On June 8, 1876, the great French novelist, memoirist, and playwright Amantine-Lucile-Aurore Dupin, better known as George Sand, took her last breath five weeks before her seventy-second birthday. Over the course of her long and prolific career, she had touched millions of readers and influenced generations of writers. Among them was beloved Russian author Fyodor Dostoyevsky — a young man at the time of Sand’s literary debut, which had profoundly shaped his sensibility as a writer.

When he read about Sand’s death in the newspaper, Dostoyevsky was moved to write one of the warmest eulogies in literary history, on par with Susan Sontag’s remembrance of Borges and JFK’s of Robert Frost. It was eventually included in A Writer’s Diary (public library) — the same superb collection that gave us Dostoyevsky on why there are no bad people and his arrival at the meaning of life in a dream. Despite a certain patina of datedness — this was an era when a woman writer was always a “poetess” — the eulogy emanates a tenacious timelessness, not only in celebrating Sand but also in serving as a genial testament to the circles of influence ripping through creative culture.

With the intention “merely to say a few farewell words to the deceased at her fresh grave,” Dostoyevsky laments that the most recent issue of his periodical had gone to press just before the announcement of Sand’s death:

I had no time to say even a word about this death. And yet, only having read about it, I understood what that name has meant in my life; how many delights, how much veneration this poetess has evoked in me at the time, and how many joys, how much happiness she has given me! I am putting down every one of these words unhesitatingly because this was literally the case.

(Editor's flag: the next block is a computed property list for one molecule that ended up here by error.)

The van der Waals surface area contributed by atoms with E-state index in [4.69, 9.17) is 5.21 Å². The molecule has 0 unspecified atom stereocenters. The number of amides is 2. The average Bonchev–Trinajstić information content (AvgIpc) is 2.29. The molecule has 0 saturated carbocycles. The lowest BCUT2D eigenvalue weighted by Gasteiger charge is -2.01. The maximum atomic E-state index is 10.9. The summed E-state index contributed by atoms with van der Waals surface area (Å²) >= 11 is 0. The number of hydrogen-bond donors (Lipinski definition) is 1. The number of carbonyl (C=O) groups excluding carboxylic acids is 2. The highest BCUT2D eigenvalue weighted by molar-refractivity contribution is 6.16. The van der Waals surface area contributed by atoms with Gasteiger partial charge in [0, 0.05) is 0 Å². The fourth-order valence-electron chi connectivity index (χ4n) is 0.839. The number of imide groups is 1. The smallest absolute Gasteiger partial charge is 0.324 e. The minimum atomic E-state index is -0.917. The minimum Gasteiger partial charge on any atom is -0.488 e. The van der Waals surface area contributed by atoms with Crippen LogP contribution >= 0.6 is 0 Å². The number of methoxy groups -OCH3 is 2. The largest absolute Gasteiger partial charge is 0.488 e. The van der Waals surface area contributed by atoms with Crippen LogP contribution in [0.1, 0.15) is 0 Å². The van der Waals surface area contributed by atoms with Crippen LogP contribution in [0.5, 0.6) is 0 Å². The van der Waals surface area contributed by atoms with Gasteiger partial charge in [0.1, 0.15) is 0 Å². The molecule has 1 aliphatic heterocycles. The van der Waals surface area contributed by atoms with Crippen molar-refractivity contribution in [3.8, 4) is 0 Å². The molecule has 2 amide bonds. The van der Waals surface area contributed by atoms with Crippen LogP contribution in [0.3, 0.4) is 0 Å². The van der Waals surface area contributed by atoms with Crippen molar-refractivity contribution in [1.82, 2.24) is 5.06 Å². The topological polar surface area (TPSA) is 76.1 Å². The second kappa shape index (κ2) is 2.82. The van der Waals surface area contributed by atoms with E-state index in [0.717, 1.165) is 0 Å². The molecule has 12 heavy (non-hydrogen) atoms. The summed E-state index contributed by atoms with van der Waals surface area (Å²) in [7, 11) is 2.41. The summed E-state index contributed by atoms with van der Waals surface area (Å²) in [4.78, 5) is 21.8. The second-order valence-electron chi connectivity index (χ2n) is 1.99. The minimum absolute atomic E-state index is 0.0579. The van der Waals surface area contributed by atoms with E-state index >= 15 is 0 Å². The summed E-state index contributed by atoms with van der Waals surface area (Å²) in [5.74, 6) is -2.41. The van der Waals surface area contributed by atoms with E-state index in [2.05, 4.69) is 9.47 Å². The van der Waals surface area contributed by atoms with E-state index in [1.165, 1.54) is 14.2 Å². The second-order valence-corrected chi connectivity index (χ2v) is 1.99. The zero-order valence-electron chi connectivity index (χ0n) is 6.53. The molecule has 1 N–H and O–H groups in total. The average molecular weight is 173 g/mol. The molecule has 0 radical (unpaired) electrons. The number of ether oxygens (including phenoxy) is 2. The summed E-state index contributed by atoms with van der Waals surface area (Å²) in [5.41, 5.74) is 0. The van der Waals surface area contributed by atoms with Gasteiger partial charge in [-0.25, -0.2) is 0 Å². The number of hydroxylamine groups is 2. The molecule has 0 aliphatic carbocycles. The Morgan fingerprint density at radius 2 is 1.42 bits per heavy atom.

With an eye to Sand’s idealism as a “service rendered to mankind as a whole,” Dostoyevsky considers how many others were as touched by her work and spirit as he was:

I imagine that much as I, then a young lad, everybody in those days was impressed with the chaste, sublime purity of the characters and of the ideals, and the modest charm of the austere, reserved tone of the narrative — and such a woman wears trousers and engages in debauch!

Pointing out that Sand become more popular with the Russian public than even Dickens, Dostoyevsky — who had served eight years in a Siberian prison camp for reading banned books — considers her singular allure to the national spirit at a time of severe ideological despotism in Russia:

The reader managed to extract even from novels everything against which he was being guarded… George Sand was one of the most brilliant, stern and just representatives of that category of the contemporaneous Western new men who, when they appeared, started with a direct negation of those “positive” acquisitions which brought to a close the activities of the bloody French — more correctly, European — revolution of the end of the past century.

Sand’s work, he argues, attested to the idea that “the renovation of humanity must be radical and social” and was a centerpiece not only of women’s emancipation but of the broader socialist movement toward freedom:

Her sermons were by no means confined to woman alone… George Sand belonged to the whole movement, and not to the mere sermons of women’s rights. True, being a woman herself, she naturally preferred to portray heroines rather than heroes, and, of course, women of the whole world should now don mourning garb in her memory, because one of their loftiest and most beautiful representatives has passed away, and, in addition, an almost unprecedented woman by reason of the power of her mind and talent — a name which has become historical and which is destined not to be forgotten…

George Sand by Nadar, 1864